Currently, TLC does not accept a driver’s license application for two years from any person found driving for-hire without a TLC license or from any previously-licensed driver who has committed six or more violations of TLC rules.  TLC proposes removing these limitations to permit a case-by-case review of an applicant’s fitness for licensure.  TLC does not want to delay the licensure of applicants who, although they were previously caught driving illegally for-hire, now wish to provide safe and licensed service.  Similarly, TLC does not want to delay the licensure of applicants who violated TLC rules six times without considering the specific rules violated as well as the time within which these violations occurred.

In addition, TLC currently does not allow a driver to reapply for a license for one year after a prior application was denied because the applicant was found not fit to hold a license. This period is measured from the date on which TLC denied the prior application.  TLC proposes that this one-year period be counted from the date on which the applicant previously applied for a new license.

Finally, TLC currently does not accept license applications for three years from drivers whose TLC licenses were revoked, including those revoked under the Critical Driver or Persistent Violator programs.  This allows a driver, in the case of a prior Critical Driver or Persistent Violator revocation, to demonstrate a safe record of driving over a three-year period prior to being permitted to provide for-hire service again.  The three-year period currently begins when the TLC license is revoked by the Commission.   Since a TLC drivers license cannot be revoked under the Critical Driver or Persistent Violator programs until after the driver is convicted of the underlying summonses, there can be a delay in time between when the underlying violations occurred and when the driver’s TLC license is revoked.  TLC recognizes that a driver with no further traffic violations following the last violation triggering the revocation may be able to demonstrate three years of safe driving before the period, as currently measured, expires.  Therefore, TLC proposes that drivers who can demonstrate three years of safe driving following the last violation triggering the revocation and prior to the end of the ban, may apply for a new license before the ban is lifted.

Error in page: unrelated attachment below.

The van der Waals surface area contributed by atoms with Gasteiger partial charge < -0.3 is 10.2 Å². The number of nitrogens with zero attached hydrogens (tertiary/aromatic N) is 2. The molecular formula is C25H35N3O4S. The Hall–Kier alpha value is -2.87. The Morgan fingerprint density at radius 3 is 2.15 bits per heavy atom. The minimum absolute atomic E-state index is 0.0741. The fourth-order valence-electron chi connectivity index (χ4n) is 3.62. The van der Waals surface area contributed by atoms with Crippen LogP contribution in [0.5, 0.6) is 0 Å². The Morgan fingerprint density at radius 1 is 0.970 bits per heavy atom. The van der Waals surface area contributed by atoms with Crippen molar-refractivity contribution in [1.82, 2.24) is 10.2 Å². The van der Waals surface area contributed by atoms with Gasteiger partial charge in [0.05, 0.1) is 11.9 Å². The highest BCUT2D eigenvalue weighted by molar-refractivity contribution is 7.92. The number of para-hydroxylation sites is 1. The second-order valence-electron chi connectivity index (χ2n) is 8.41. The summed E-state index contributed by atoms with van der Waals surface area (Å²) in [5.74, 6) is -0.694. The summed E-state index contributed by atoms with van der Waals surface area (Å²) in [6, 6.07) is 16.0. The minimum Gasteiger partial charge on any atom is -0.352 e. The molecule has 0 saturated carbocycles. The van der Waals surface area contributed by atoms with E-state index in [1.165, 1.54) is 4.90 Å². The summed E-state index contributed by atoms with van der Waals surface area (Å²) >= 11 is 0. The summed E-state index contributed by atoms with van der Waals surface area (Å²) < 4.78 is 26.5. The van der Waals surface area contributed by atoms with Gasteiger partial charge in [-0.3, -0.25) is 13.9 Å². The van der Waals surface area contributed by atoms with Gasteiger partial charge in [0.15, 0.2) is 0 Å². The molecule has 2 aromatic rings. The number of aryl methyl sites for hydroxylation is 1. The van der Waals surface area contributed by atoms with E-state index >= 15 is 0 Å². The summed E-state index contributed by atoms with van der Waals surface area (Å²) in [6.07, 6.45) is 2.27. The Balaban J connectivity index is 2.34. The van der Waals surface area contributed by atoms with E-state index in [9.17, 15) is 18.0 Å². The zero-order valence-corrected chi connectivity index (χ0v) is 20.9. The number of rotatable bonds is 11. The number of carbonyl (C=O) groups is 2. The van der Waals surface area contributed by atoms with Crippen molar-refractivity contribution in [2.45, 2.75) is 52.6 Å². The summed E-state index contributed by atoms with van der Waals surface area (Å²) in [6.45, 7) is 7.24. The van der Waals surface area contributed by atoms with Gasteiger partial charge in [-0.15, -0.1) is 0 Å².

Renewal Extensions

TLC proposes increasing the amount of time a driver can postpone an expiration date on a current license.  Currently, TLC allows a one-time extension of 31 days to taxicab and For-Hire Vehicle drivers who request additional time to complete the renewal process.  TLC proposes extending the time granted for an extension to 60 days to allow more time for licensees who may be out of the country and miss the opportunity to extend an expiration date.  Increasing the extension time will help prevent many drivers from having to reapply as new licensees.

Double-Shifting Requirement

TLC proposes repealing the double-shifting requirement that now applies to vehicles operating on certain taxicab medallions. Currently, vehicles operated in Fleets and Minifleets are required under TLC rules to be driven at least two nine-hour shifts each day, including holidays and weekends.  The ability of fleets and Minifleets to lease their medallions for two shifts per day depends on demand from drivers, and sometimes it is not possible for a Fleet or Minifleet to lease all of its medallions for two shifts every day. Other non-use rules prevent medallion owners from keeping their medallions out of service for an extended period of time, and TLC believes these are sufficient to ensure that taxis are sufficiently available.  Furthermore, Fleet and Minifleet operators have an economic incentive to lease their medallions for as many shifts as possible, and removing the double-shifting requirement enables them to use their business judgment to determine the optimal number of shifts for this purpose. 

Yellow Taxi Vehicle Retirement Schedules

In 1996, the Commission introduced retirement schedules for all taxicabs to improve the quality of vehicles on the road.  At that time, taxis were failing 71 percent of their tri-annual inspections.[1]  The oldest taxicab vehicles on the road in 1996 were more than ten years old.  Retirement requirements were established according to the operation schedule of each medallion type; vehicles operated on fleet medallions without long-term drivers were limited to three years in service, and medallions with long-term drivers (i.e., drivers who own or lease a medallion, are named on the rate card, and drive the taxicab at least 160 hours per month) were limited to five years.

These three- and five-year retirement schedules could be lengthened through retirement extensions offered for vehicles using Compressed Natural Gas (CNG) and for minivans, incentivizing the adoption of certain vehicles through retirement extensions.  This continued when the New York City Council passed Local Law 52 of 2006, amending the New York City Administrative Code to extend retirement periods for wheelchair-accessible taxis and for hybrid-electric and other clean-air taxis.